It’s that time of year again; the real estate market is getting hot along with the temperature. And that’s about the only thing most are able to predict about this year’s real estate market. Since the Great Recession, early forecasts about home buying and selling trends have typically missed the mark; the trends have varied, sometimes significantly, from year to year. Notwithstanding a very active season, many will be in for a surprise; some will be pleased about their home sale, while others not so much. And if you are selling a home, I’ve provided some tips to help you cope with this year’s housing market:
The most important point to remember this year: many home buyers are looking to buy a home, but not necessarily yours. The notion that your home appeals to all home buyers is false. If your home isn’t selling as fast as you thought it would, consider stepping back for a moment to re-evaluate your home and marketing plan.
Most home buyers are looking for a “turn-key” home and won’t settle for just anything on the market. Additionally, most are not willing to spend time and money updating a home they just purchased. Know your home before marketing it and consider making repairs if your home has considerable deferred maintenance.
The next item to remember this year, is that no matter how well your home shows: be prepared for a less than complimentary home inspection. Because there are a number of systems and many components to your home; chances are that there are items that need attention, repairing, and/or replacement – which the home inspector will cheerfully point out. Home inspectors will visually inspect your home, probing structural components when necessary; a detailed report indicates their observations. Most home inspectors are not experts in all aspects of home construction; and commonly recommend other professionals to examine items more closely.
As a home seller, you should understand that buyers in today’s market are under pressure about the investment they are undertaking; and are willing to walk away based on the home inspection findings. Sometimes, it’s not what – but how it’s said that will rattle buyers. Regardless, an uncomplimentary report does not have to blow up the deal. Be prepared for extra rounds of negotiating after the home inspection. Every transaction is different, and your agent should provide guidance on what’s reasonable and appropriate.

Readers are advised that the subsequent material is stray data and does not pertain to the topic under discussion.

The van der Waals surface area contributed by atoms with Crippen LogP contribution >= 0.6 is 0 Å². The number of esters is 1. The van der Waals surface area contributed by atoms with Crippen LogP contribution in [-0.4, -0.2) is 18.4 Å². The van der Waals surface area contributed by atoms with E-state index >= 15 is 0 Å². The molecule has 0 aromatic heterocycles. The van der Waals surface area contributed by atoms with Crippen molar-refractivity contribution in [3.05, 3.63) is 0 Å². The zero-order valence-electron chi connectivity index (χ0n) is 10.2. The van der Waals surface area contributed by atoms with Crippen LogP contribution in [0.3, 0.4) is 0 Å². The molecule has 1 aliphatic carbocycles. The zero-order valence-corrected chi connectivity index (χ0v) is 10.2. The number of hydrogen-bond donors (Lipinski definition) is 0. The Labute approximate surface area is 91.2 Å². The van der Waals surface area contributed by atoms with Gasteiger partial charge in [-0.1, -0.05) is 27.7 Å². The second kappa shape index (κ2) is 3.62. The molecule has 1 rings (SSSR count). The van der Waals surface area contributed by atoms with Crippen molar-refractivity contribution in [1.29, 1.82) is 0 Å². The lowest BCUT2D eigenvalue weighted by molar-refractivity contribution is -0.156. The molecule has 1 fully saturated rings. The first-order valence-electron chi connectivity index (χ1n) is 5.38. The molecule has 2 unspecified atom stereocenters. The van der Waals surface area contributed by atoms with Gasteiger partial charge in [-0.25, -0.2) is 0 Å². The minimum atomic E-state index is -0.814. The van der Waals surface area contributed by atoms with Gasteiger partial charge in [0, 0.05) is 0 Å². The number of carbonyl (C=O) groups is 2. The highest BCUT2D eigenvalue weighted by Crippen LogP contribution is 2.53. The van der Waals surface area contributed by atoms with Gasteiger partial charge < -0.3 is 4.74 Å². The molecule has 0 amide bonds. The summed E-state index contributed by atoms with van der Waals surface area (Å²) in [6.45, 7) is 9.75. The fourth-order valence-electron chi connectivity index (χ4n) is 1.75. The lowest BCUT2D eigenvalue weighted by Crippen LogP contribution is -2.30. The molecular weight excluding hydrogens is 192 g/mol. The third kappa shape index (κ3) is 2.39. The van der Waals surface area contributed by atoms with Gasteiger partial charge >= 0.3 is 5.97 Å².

A final thought: don’t get greedy, but don’t leave money on the table either. Although inventory remains an issue in a number of areas, don’t feel compelled to over price your home based on the lack of homes for sale. However, don’t be complacent with the “average” home sale price of the neighborhood either. When comparing recent neighborhood sales, you should make pricing adjustments (plus and minus) depending on differences in your home’s age, amenities, size and other factors.
A word of caution: There is a growing trend in the reliance on automated valuations by real estate agents. AVM (automated valuation models) are helpful, but not always accurate. These reports are based on public information about your home and may not include correct information. If your agent recommends a sale price based an automated valuation, you should review the report attentively. If the report confidence level is low to medium, be prepared to carefully review the report and comparables, making adjustments as needed.
Copyright © Dan Krell
Disclaimer. This article is not intended to provide nor should it be relied upon for legal and financial advice. Readers should not rely solely on the information contained herein, as it does not purport to be comprehensive or render specific advice. Readers should consult with an attorney regarding local real estate laws and customs as they vary by state and jurisdiction. Using this article without permission is a violation of copyright laws.